# /usr/iop/current/solr-server/server/scripts/cloud-scripts/zkcli.sh -zkhost hostname1.abc.com,hostname2.abc.com/solr -cmd clear /configs/data_driven_schema_configs

Index Files

The LAPD Crime and Collision sample data set (from data.gov) comes in multiple formats, CSV, JSON, and XML. Either one can be indexed and have the same results. Sample data:

Date Rptd,DR. NO,DATE OCC,TIME OCC,AREA,AREA NAME,RD,Crm Cd,Crm Cd Desc,Status,Status Desc,LOCATION,Cross Street,Location 1
12/02/2015 12:00:00 AM,150126705,12/02/2015 12:00:00 AM,0150,01,Central,0145,946,OTHER MISCELLANEOUS CRIME,IC,Invest Cont,  400 S  LOS ANGELES ST,,"(34.0473, -118.2462)"
12/02/2015 12:00:00 AM,150126706,12/02/2015 12:00:00 AM,0220,01,Central,0145,330,BURGLARY FROM VEHICLE,IC,Invest Cont, LOS ANGELES, WINSTON,"(34.0467, -118.2470)"
12/02/2015 12:00:00 AM,150126763,12/02/2015 12:00:00 AM,1110,01,Central,0162,442,SHOPLIFTING - PETTY THEFT ($950 & UNDER),IC,Invest Cont, 700 W 7TH ST,,"(34.0480, -118.2577)"

Looking at this data, we can see it provides information on what area the crime took place, the date it occurred, when it was reported, etc. There are over 200,000 rows of data. Manually looking over each row to determine which area has the highest crime rate is a tedious process and error prone. Solr can do majority of this work and we just need to know what question to ask it.

First, index the CSV data using the following command with the SimplePostTool:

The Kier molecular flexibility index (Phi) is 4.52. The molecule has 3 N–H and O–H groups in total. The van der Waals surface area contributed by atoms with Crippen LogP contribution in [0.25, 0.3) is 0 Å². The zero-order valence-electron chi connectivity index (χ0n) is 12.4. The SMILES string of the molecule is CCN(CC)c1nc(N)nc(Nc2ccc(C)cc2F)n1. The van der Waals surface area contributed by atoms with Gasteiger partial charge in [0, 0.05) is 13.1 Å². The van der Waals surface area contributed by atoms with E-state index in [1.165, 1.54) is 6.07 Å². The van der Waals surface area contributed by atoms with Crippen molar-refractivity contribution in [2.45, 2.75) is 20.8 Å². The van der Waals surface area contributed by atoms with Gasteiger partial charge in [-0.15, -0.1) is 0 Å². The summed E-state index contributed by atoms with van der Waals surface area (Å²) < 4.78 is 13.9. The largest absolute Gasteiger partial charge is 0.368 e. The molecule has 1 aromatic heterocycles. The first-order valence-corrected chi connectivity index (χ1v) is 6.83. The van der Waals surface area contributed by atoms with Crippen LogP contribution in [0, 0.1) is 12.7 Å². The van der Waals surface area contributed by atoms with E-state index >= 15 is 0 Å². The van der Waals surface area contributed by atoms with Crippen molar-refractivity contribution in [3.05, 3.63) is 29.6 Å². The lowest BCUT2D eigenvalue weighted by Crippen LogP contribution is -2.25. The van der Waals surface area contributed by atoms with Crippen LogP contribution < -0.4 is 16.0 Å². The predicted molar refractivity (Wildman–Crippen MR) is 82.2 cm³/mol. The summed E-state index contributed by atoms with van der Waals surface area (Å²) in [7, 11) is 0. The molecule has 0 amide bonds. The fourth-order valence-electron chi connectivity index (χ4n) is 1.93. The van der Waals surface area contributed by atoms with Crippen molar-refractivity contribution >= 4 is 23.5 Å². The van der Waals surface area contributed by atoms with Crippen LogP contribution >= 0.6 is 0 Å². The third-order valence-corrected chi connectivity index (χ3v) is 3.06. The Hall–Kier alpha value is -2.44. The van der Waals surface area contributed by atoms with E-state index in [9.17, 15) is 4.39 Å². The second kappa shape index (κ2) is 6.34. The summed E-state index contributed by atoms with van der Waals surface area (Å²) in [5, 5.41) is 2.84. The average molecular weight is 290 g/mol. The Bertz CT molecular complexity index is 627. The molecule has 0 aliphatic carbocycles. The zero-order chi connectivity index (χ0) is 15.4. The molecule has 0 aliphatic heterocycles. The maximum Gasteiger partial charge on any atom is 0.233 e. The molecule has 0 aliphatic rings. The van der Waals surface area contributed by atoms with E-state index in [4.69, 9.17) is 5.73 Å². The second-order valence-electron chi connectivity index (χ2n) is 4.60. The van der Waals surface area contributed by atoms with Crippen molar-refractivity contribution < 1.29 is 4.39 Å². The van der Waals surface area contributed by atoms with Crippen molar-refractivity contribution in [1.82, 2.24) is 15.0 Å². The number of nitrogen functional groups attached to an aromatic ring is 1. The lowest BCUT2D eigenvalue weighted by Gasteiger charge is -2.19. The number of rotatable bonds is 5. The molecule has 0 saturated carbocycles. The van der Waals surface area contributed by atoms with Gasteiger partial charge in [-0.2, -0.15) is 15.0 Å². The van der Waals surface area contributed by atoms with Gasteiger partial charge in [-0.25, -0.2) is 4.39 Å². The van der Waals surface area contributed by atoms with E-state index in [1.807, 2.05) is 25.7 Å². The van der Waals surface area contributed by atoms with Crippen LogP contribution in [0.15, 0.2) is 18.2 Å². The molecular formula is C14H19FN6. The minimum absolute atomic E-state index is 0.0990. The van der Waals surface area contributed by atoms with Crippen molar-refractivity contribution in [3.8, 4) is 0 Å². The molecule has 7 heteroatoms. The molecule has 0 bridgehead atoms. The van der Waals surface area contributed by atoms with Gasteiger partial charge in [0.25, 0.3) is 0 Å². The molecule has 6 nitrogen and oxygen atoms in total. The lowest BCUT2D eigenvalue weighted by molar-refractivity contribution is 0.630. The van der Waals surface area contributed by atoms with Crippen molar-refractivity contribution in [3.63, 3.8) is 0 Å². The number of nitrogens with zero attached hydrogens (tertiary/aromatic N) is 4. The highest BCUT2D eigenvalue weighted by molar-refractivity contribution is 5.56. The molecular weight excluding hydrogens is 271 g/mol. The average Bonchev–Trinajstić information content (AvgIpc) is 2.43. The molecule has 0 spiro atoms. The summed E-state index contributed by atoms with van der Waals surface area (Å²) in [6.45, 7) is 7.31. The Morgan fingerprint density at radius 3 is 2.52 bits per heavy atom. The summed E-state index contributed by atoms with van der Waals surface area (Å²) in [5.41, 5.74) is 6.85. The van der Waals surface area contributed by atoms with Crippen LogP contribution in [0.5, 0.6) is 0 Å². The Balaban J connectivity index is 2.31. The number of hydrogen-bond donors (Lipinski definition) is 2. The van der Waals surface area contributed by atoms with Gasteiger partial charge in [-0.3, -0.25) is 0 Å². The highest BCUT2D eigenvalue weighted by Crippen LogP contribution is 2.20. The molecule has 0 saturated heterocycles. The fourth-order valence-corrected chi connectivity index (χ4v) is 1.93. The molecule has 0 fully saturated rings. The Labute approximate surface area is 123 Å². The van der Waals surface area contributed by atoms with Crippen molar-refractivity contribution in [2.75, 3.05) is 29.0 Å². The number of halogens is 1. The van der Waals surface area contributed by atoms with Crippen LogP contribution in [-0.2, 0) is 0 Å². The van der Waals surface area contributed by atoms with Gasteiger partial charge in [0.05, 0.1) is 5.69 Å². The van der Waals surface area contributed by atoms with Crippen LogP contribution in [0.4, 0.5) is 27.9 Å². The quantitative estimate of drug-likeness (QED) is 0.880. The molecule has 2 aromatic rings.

# /usr/iop/current/solr-server/bin/post -c lapd LAPD_Crime_and_Collision_Raw_Data_2015.csv

228017 documents were indexed, the same number of rows in the CSV file excluding the header row.

Now that the documents are indexed, let’s revisit the managed-schema file in Zookeeper. Majority of the content in this file was rearranged from its original format. In addition, new fields were added:

  <field name="AREA" type="tlongs"/>
  <field name="AREA_NAME" type="strings"/>
  <field name="Crm_Cd" type="tlongs"/>
  <field name="Crm_Cd_Desc" type="strings"/>
  <field name="Cross_Street" type="strings"/>
  <field name="DATE_OCC" type="strings"/>
  <field name="DR._NO" type="tlongs"/>
  <field name="Date_Rptd" type="strings"/>
  <field name="LOCATION" type="strings"/>
  <field name="Location_1" type="strings"/>
  <field name="RD" type="tlongs"/>
  <field name="Status" type="strings"/>
  <field name="Status_Desc" type="strings"/>
  <field name="TIME_OCC" type="tlongs"/>

These fields correspond to the column names of the CSV file that was indexed. Solr was able to automatically guess the type of each field. Run a simple query to see how the data looks: http://hostname1.abc.com:8983/solr/lapd_shard1_replica1/select?q=*&rows=1&wt=json&indent=true

{
  "responseHeader":{
    "status":0,
    "QTime":13,
    "params":{
      "q":"*",
      "indent":"true",
      "rows":"1",
      "wt":"json"}},
  "response":{"numFound":228017,"start":0,"maxScore":1.0,"docs":[
      {
        "AREA":[1],
        "RD":[145],
        "Status":["IC"],
        "LOCATION":["  400 S  LOS ANGELES                  ST"],
        "id":"256b834b-4dbf-4c75-942a-55c10576850c",
        "_version_":1537877550409187328,
        "Date_Rptd":["12/02/2015 12:00:00 AM"],
        "DR._NO":[150126705],
        "DATE_OCC":["12/02/2015 12:00:00 AM"],
        "TIME_OCC":[150],
        "AREA_NAME":["Central"],
        "Crm_Cd":[946],
        "Crm_Cd_Desc":["OTHER MISCELLANEOUS CRIME"],
        "Status_Desc":["Invest Cont"],
        "Location_1":"(34.0473, -118.2462)"}]
  }}

For more complex documents, such as Twitter json files, indexing with a custom schema is more suitable. A tutorial of how to do so can be found here: How-to: Index Tweets with Solr Using 1 Line of Code

Update Index